Be Prepared for Sticker Shock on Your A/C Repairs

The phase out of Freon - R22

The Impact of SEER and R-22 Changes in 2015

January 1, 2015 came and went like another uneventful New Years Day, but not for the heating and cooling industry. January 1st is significant, because it is when major changes in the HVAC industry took effect. The first major effect is on R-22 refrigerant, also known as freon.

R-22 will be halted from production and importation completely in 2020. ACHR News reported on the phase out plan for R-22 in December. January 1, 2015 will begin the year with a decrease in production of R-22 by 57 percent.

R-22 has been in use since the 1950’s and is a major coolant in air conditioners (window units, ductless units and central air conditioners), dehumidifiers and heat pumps. R-22 was halted in 2010 from being installed into new heating and cooling units by manufacturers in order to limit the impact of climate change and ozone depletion.

Although the EPA claims R-22 should be available in inventory for the next 10 years, the price will skyrocket. Already, the price of R-22 has increased and some contractors have even taken advantage of consumers, charging high prices for R-22. Typically R-22 can be expected to cost 3 - 5 times the cost of R-410A, the alternative coolant that doesn’t deplete the ozone (source).

A shortage of R-22 gets even more interesting with the SEER changes that also happened on January 1, 2015.

From SEER 13 to SEER 14

SEER 13 units (a measure of HVAC efficiency) is now officially phased out of the south and southwest regions of the United States. The northern half of the United States can still manufacturer and sell SEER 13 units. See the map for an idea of the coverage.

2015 Minimum HVAC efficiency by region in the United States

SEER 13 systems can still be sold from what is left in inventory. Although the SEER 14 systems are more expensive than SEER 13, it is expected the price of SEER 13 systems to increase, just like R-22.

A spokesperson for Goodman commented, “I think the main concern will be price of refrigerant and availability in the future. As far as the new laws are concerned, I expect manufacturers will make 14 seer replacement units for R-22 applications for a short term but as of right now none are in production that we know of (that can change at any time). With a reduction of actual refrigerant produced it is more cost effective to switch to the new R-410A units in my opinion.”

Dry Shipping Units

Since 2010, HVAC system manufacturers have been prevented from creating new units with R-22. Using a loophole, many of these manufacturers dry shipped the units, allowing contractors to add the R-22 upon installation.

A majority of SEER 13 units require R-22 coolant. Now with the phaseout of SEER 13 units, at the moment there aren’t any SEER 14 options that use R-22 coolant. However, it is expected for manufacturers to dry ship SEER 14 units for use with R-22, just as they did in 2010 with SEER 13 units.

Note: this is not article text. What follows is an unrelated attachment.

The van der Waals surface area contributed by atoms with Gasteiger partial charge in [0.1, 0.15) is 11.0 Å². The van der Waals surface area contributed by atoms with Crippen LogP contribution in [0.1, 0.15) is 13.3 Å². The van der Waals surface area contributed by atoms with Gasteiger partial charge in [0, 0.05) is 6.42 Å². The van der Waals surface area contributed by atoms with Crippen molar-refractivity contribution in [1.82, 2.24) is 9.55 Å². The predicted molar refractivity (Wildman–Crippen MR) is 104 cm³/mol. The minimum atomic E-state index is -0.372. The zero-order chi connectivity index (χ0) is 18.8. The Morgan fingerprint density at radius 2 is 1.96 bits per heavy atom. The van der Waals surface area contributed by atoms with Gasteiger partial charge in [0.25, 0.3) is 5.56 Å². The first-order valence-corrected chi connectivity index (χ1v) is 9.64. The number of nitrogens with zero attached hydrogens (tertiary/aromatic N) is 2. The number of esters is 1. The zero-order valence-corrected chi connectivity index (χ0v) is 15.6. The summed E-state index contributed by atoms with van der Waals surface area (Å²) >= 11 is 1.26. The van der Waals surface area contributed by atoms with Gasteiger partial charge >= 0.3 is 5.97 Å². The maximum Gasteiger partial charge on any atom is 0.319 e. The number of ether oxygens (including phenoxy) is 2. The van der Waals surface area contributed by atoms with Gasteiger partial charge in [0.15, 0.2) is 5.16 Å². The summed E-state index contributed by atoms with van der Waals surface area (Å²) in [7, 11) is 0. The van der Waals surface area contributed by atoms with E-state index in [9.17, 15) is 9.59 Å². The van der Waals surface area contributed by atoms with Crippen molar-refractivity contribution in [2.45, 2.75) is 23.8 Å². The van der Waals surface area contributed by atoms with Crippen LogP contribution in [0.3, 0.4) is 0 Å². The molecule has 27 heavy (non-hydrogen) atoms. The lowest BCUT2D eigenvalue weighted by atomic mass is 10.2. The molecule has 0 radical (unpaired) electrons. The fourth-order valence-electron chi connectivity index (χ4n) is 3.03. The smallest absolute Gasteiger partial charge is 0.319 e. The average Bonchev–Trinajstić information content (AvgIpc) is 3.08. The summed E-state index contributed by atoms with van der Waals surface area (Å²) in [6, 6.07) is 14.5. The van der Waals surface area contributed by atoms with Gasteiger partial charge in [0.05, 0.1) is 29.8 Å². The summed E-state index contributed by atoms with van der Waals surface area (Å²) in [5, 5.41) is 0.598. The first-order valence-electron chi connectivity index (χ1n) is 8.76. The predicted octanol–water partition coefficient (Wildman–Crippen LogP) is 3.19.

A/C Maintenance and Repairs Become an Issue

The biggest impact with SEER 13 and R-22 shortages are higher costs in AC maintenance and repair. Because production of R-22 is limited, costs to charge existing units that are leaking R-22 refrigerant have gone up and are only expected to rise.

HVAC Installation
These HVAC contractors tend to only install new HVAC units and work with homebuilders. Often, the contractor that installs your unit is completely different from the contractor that makes a repair. Even in 2015, it is possible to install new HVAC units that require R-22. Many HVAC installation contractors won’t adopt R-410A, installing SEER 13 units that have been stockpiled and use R-22, or perhaps SEER 14 units that use R-22 (yet to be manufactured).

SEER 13 units are currently cheaper than the SEER 14 units, although that it is expected to only be in the short term. The contractor who installed your unit, isn’t affected by the cost of repairs to your unit, 10 or 20 years into the future. Therefore, they may be price motivated, and you’ll be stuck with the bill for repairs.

Small HVAC Repairs Become Expensive

A central air conditioning system involves many components: compressors, coils, the outdoor unit, etc. Now, when a component on your SEER 13 unit which uses R-22 coolant stops working, it will require an entire system change. R-22 charged units aren’t compatible with R-410 refrigerant.

This means refrigerant leaks, compressor failures and more, will become costly as inventory of SEER 13 units and parts is no longer being produced, and R-22 coolant has a limited supply. If a leak is severe, it could require up to seven pounds of R-22, which could be as much as $150 per pound.

Common A/C repairs and maintenance with R-22, could be significant enough to justify a new SEER 14 unit which uses R-410A. Your contractor will have fewer options that don’t break the bank.

What You Should Do If You have an HVAC System

Determine the age and the type of coolant your system uses. It may be cost prohibitive for repairs and maintenance on your existing system, especially in the next few years. Talk with your HVAC contractor for a cost comparison of upgrading to a new energy efficient unit.

What You Should Do If You Need a New HVAC System

Get a SEER 14 or higher unit that is energy efficient and uses R-410A, anything but R-22. You can also qualify for a $300 tax credit for adopting an energy efficient system.


  • R-22 destroys more ozone than R-410A
  • R-22 will only get more expensive
  • R-22 isn’t compatible with SEER 14 units (at the moment)
  • R-22 production ends in 2020. It may become in such shortage, that it will be cheaper to upgrade to a new R-410A system than repair a R-22 unit.

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